Maine’s Largest Tribes Oppose York County Casino
Posted on: November 5, 2017, 10:00h.
Last updated on: November 4, 2017, 04:39h.
The two largest Native American tribes in Maine have come out against the proposed York County casino, pitting them against at least one other tribe in the state that is supporting the Question 1 referendum on next week’s ballot.
In a joint statement issued Thursday, the chiefs of the Penobscot Nation and two Passamaquoddy communities stated in no uncertain terms that they opposed the referendum, in large part because it could undermine existing revenue sharing agreements that benefit their tribes.
“If approved, Question 1 would stand to directly injury the Passamaquoddy Tribe and the Penobscot Nation by significantly reducing financial support that the tribes currently receive under a voter-approved revenue sharing agreement with Oxford Casino,” the statement read.
A new facility might not just draw revenues away from the Oxford venue, but could actual cancel the agreement entirely were it to provide any benefit to the tribes.
“As soon as we have a facility of our own or if we start receiving revenue from another gaming source, then we no longer get the Oxford money,” said Passamaquoddy Tribal Ambassador Matthew Dana II.
Micmacs Support Question 1
That stance puts the tribes in opposition to the Aroostook Band of Micmacs, the only one of Maine’s four federally recognized Indian tribes that has come out in favor of Question 1. The tribe’s support came following negotiations with casino developer Shawn Scott, who would be building the new facility if it were approved.
Under the terms of that agreement, the Aroostook Band of Micmacs would not receive revenues directly from a York County casino. However, Scott pledged to “create new non-gaming economic development opportunities for the tribe.”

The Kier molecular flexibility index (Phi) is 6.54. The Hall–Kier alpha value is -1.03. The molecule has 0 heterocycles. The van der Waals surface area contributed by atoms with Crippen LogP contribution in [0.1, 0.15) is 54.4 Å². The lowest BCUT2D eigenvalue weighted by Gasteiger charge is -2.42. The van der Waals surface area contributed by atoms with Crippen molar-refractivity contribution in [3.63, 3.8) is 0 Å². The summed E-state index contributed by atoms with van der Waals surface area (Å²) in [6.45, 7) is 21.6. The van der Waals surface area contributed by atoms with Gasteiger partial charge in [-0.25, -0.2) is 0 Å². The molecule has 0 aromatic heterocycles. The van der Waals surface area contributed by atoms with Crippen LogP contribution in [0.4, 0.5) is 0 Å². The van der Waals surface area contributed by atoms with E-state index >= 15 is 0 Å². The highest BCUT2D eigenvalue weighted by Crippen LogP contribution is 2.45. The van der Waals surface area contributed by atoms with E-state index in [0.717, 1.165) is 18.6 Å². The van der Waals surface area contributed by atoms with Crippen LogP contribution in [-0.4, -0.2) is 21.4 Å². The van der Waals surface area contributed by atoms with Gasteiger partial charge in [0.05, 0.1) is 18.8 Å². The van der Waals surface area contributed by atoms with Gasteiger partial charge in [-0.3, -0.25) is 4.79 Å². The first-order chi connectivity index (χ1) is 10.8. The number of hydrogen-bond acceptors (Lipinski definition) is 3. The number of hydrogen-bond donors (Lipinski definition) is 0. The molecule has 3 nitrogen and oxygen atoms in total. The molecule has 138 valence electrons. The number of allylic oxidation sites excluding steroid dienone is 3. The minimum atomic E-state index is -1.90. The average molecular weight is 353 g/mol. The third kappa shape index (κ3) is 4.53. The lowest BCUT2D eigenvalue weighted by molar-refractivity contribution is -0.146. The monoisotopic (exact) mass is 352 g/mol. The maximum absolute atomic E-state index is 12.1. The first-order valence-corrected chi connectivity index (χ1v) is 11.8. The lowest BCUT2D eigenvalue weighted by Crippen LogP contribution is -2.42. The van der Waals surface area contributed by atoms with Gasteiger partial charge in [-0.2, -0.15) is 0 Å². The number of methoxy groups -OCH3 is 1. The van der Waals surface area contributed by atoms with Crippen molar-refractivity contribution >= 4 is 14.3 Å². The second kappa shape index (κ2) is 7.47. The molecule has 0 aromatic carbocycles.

The tribe also pointed out that the Oxford Casino deal only benefits two of the tribes in the state, with the Passamaquoddy and Penobscot tribes sharing nearly $2.6 million last year thanks to the agreement. In contrast, the Micmacs say, Question 1 could benefit all parties in the state.
“Question 1 afford us an opportunity to work with our fellow tribes and elected leaders to ensure that all Native American tribes in Main can benefit from the gaming and entertainment industry,” Aroostook Band tribal chief Edward Peter-Paul wrote in a statement last month.
Officials Dispute Claim that Casino Would Benefit Tribes
But other tribal officials dispute the idea that the new casino would include benefits for all Native Americans in the state.
“[Campaign literature] made it look to be like it might benefit us in some way,” said Penobscot Nation Tribal Ambassador Maulian Dana. “It definitely wouldn’t.”
According to campaign finance reports filed last week, more than $8.3 million has been spent on the campaign to pass Question 1, mostly by two committees funded largely by Shawn Scott himself. Meanwhile, opponents have spent over $600,000 in an effort to stop the casino, with that money coming almost entirely from the Oxford Casino.
Maine voters will determine the fate of the referendum on Tuesday, November 7.
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